Mental models, soil organic matter, and chocolate bars

I used to think of hollow-tine cultivation, with cores removed, as one of the best ways to remove organic matter from the rootzone. Maybe even as an essential way to manage organic matter. That was my mental model of what was happening.

When I worked through the calculations for myself, right as I was getting started with the OM246 project, I was surprised, and had to double check my math, to make sure I had it right. Because what I had calculated didn’t match my mental model. Removing cores and the organic matter in them does not change the organic matter percentage of the remaining rootzone material.

Apparently I’m not the only one surprised by this. My post about no change in OM by coring got all kinds of feedback.

I’ve made some notes about how to explain this and how to answer as many of those questions as I can, with a list of examples to work through. Specifically, what happens to soil OM after:

  • hollow-tine with no sand
  • solid-tine with no sand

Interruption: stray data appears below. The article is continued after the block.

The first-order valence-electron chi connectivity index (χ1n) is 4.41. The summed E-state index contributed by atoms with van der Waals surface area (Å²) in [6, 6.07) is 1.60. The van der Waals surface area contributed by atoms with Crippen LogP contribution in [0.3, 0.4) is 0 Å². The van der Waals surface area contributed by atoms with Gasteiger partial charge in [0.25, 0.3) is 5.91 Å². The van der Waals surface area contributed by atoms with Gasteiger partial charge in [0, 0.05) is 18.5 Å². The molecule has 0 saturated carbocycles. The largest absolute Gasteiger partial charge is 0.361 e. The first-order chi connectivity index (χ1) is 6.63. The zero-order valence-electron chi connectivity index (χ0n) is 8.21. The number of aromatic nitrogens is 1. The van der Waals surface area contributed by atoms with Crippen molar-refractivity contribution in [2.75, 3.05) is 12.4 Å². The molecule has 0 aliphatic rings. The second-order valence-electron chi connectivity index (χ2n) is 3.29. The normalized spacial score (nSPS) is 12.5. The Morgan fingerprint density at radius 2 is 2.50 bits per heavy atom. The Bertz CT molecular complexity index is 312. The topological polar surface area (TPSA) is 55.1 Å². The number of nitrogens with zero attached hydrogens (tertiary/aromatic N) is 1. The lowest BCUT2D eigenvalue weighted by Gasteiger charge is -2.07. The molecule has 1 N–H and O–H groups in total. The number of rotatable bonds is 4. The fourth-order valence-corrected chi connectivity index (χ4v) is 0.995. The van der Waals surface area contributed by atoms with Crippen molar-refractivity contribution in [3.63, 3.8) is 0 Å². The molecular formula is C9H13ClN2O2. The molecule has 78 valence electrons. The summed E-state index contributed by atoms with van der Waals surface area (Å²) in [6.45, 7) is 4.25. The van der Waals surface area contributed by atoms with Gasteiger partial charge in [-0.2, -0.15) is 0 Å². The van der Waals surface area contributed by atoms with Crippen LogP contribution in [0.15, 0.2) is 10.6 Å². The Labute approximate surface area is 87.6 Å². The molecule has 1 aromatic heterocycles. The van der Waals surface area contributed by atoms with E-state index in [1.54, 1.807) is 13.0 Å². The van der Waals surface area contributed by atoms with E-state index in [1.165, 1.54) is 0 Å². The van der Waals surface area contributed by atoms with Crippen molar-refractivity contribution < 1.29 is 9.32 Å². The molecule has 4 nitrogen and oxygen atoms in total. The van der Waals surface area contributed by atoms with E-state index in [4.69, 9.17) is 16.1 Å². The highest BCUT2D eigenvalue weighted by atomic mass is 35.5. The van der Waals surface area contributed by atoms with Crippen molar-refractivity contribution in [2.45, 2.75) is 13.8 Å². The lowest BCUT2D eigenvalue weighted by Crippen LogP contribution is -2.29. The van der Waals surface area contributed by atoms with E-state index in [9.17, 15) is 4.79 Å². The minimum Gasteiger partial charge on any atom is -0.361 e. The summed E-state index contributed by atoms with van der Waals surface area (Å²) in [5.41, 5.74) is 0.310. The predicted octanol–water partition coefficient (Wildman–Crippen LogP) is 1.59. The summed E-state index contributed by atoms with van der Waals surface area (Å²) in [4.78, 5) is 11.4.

• sand only
  • do nothing
  • hollow-tine with sand
  • solid-tine with sand

But before any of that, here’s a simple way to think of what is happening.

The grass is growing in a rootzone with certain characteristics. In the previous example I used an example of 7% organic matter (70 g OM per kg) to a 3 cm depth. And I showed that after removing cores from that rootzone, the organic matter remains exactly the same, still at 7%.

That’s just like this chocolate bar. The label says 81%. After my first bite of this extra intense chocolate, the bar remains at 81%. The part the remains, for all subsequent bites, is always going to be 81%.

I’ve changed my mental model of hollow-tine cultivation to think of what the grass is growing in. When cores are removed, that removes some organic matter. But the grass that remains is growing in exactly the same material as it was before.

If you’d like to work through some of this on your own, I’ll recommend again the Greens Organic Matter Management Tool from Ed McCoy. For the initial changes in organic matter from topdressing and hollow-tine cultivation, that tool is going to give exactly the same results as I can calculate — if I do it right.

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